In addition to reuniting his Elektric Band for To the Stars, two different Return to Forever tours brought Corea some of his largest audiences in years: the first, with the “classic” Al Di Meola/Stanley Clarke/Lenny White lineup, releasing both Returns (Eagle Records, 2009) and the video document Returns—Live at Montreux 2008 (Eagle Eye, 2009); and the next, bringing Corea, Clarke and White back together, but this time with Gambale and violinist Jean-Luc Ponty in tow, as the even more enjoyable RTF IV, which delivered the audio/video set The Mothership Returns (Eagle Rock, 2012).
Duets with Burton continued on the Grammy Award-winning The New Crystal Silence (Concord, 2008), while new parings with banjo master Bela Fleck and pianists Stefano Bollani and Hiromi all bore new and intriguing fruit. Corea continued his love affair with the Flamenco/Spanish music, first explored most decidedly on My Spanish Heart (Polydor, 1976), with renowned Spanish musicians including bassist Carles Benavent and saxophonist/flautist Jorge Pardo on Rhumba Flamenco—Live in Europe (Stretch, 2005) and continued to mine the familiar terrain of the piano trio with a series of new groups both acoustic and electric, some collected in his Japan-only Five Trios (Stretch, 2007) box, others documented on the similarly Japan-only Super Trio (Stretch, 2006), and, most recently, the worldwide Trilogy (Concord, 2014). And, not to forget new electric explorations, Corea also released the conceptually driven Ultimate Adventure (Stretch, 2006); his first post-Miles Davis) group collaboration with guitarist John McLaughlin as Five Peace Band, releasing Five Peace Band Live (Stretch, 2009); and forming a new, high energy quintet named after its debut release, The Vigil (Stretch, 2013).

So, with his 70th birthday on the horizon, Corea decided to throw another musical party at the Blue Note, but this time with a full month-long program that balanced acoustic and electric projects: two fully plugged-in bands (Five Peace Band and Elektric Band); two groups straddling electric and acoustic (Return to Forever Unplugged, featuring Clarke, White and Gambale; and Flamenco Heart, reuniting the pianist with Benavent and Pardo, alongside guitarist Nino Josele, drummer Jeff Ballard and singer Concha Buika); two wholly acoustic and newly minted groups (a new trio with bassist Gary Peacock and Five Peace Band drummer Brian Blade; and the For Miles quintet, with trumpeter Wallace Roney, saxophonist Gary Bartz, bassist Eddie Gomez and drummer Jack DeJohnette, another Miles Davis alum); and duos old and new, with pianists Marcus Roberts (featuring a guest appearance by Wynton Marsalis) and Herbie Hancock, vocal gymnast Bobby McFerrin, and vibraphonist Gary Burton—this time joined by the Harlem String Quartet that made its first appearance with the pair on Hot House (Concord, 2012), as well as a guest appearance by Corea’s wife, singer Gayle Moran Corea.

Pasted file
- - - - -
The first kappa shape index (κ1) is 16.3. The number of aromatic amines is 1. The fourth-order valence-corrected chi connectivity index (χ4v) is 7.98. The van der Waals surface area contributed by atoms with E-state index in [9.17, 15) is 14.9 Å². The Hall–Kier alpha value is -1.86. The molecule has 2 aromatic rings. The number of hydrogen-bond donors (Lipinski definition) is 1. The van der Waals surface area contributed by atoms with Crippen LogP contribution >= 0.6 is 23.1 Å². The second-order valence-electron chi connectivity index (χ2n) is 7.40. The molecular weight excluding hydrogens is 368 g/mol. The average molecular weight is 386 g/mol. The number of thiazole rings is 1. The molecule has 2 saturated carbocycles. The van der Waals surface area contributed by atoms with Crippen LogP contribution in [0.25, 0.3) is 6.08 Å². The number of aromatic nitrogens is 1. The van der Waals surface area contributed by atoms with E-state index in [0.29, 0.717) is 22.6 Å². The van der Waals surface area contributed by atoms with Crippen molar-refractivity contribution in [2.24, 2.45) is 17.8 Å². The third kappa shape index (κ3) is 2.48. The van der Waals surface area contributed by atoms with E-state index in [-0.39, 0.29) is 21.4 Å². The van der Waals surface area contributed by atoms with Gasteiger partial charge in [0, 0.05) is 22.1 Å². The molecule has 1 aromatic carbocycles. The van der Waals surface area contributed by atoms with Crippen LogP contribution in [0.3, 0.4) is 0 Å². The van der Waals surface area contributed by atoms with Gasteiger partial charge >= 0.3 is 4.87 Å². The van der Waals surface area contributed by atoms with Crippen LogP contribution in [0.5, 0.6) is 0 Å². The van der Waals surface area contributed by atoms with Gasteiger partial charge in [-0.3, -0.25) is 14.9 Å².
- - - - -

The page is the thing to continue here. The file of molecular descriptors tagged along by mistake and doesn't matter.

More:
Perhaps the biggest challenge—beyond coordinating and rehearsing ten groups and thirty musicians for a month-long program of live sets—was: how to whittle down literally hundreds of performances into a representative three-CD set (or the three-CD/one-Blu Ray that also includes the 96-minute documentary, Chick Corea: The Musician)? Not unlike the Rendezvous in New York double CD, The Musician’ sole flaw, if it can be called one, is that it’s impossible for a selection of one, two or three performances by each group to truly represent them in their totality.
Perhaps the clearest case in point is the For Miles quintet. While the documentary shows the quintet rehearsing the more electric “It’s About That Time,” from Davis’ seminal jazz-rock outing In a Silent Way (Columbia, 1969), both selections chosen for inclusion on The Musician are culled from the late trumpeter’s earlier acoustic work, albeit demonstrating that music this familiar, in such great hands, can still feel as fresh as it did back in the day. “If I Were a Bell”—that oft-played standard that commonly kicked off Davis’ live sets, most notably during the three-night run finally documented in its entirety with the eight-CD The Complete Live at the Plugged Nickel 1965 (Legacy, 1995) box—gets an extended workout here, with fiery solos from all involved and showing how a familiar tune can be grist for greater exploration and, beyond its memorable melody, complete freedom of expression. Shorter’s title track to Davis’ Nefertiti (Columbia, 1968)—the trumpeter’s final wholly acoustic studio recording—also gets a lengthy look, combining the original’s repetitive use of Shorter’s theme as the foundation for what is essentially an improvisational vehicle for the drummer. This time, however, the tune swings more fervently and, while DeJohnette manages to straddle the line between holding down the pulse and acting as front-line solo voice, there’s even more interplay amongst the quintet to render the track even more explosive.

Still, when given the need to choose what best represents each of the ten groups with somewhere between ten and thirty minutes of music, some pretty firm decisions clearly had to be made, as it’s more than just picking great performances from each collaboration; they have to flow together on each of the three discs rather than coming off as merely a collection of great tracks. And in that regard, while more music would certainly have been welcome—and here’s hoping that Corea opts to release full video sets from each group, à la the Rendezvous in New York DVD box, sometime in the next year or two—The Musician’s three CDs are more successful, overall, in both demonstrating some of each group’s finer moments and possessing a flow that makes each disc (and all three taken together, if you’ve got three hours and forty minutes to spare) an appealing listen from start to finish.